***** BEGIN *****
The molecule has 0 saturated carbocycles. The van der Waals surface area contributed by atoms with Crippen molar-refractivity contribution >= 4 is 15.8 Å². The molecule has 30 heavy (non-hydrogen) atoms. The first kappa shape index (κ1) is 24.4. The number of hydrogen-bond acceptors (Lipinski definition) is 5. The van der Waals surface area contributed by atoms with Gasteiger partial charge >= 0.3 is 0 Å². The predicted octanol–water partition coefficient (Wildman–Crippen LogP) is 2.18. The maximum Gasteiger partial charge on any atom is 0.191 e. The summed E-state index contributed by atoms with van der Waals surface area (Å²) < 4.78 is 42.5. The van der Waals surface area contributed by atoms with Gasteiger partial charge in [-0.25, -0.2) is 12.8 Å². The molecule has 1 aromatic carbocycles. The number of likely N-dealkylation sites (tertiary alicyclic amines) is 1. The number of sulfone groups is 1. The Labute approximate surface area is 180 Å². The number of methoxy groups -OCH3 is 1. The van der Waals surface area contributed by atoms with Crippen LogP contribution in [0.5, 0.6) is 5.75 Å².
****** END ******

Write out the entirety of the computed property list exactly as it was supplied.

The molecule has 0 saturated carbocycles. The van der Waals surface area contributed by atoms with Crippen molar-refractivity contribution >= 4 is 15.8 Å². The molecule has 30 heavy (non-hydrogen) atoms. The first kappa shape index (κ1) is 24.4. The number of hydrogen-bond acceptors (Lipinski definition) is 5. The van der Waals surface area contributed by atoms with Gasteiger partial charge >= 0.3 is 0 Å². The predicted octanol–water partition coefficient (Wildman–Crippen LogP) is 2.18. The maximum Gasteiger partial charge on any atom is 0.191 e. The summed E-state index contributed by atoms with van der Waals surface area (Å²) < 4.78 is 42.5. The van der Waals surface area contributed by atoms with Gasteiger partial charge in [-0.25, -0.2) is 12.8 Å². The molecule has 1 aromatic carbocycles. The number of likely N-dealkylation sites (tertiary alicyclic amines) is 1. The number of sulfone groups is 1. The Labute approximate surface area is 180 Å². The number of methoxy groups -OCH3 is 1. The van der Waals surface area contributed by atoms with Crippen LogP contribution in [0.5, 0.6) is 5.75 Å².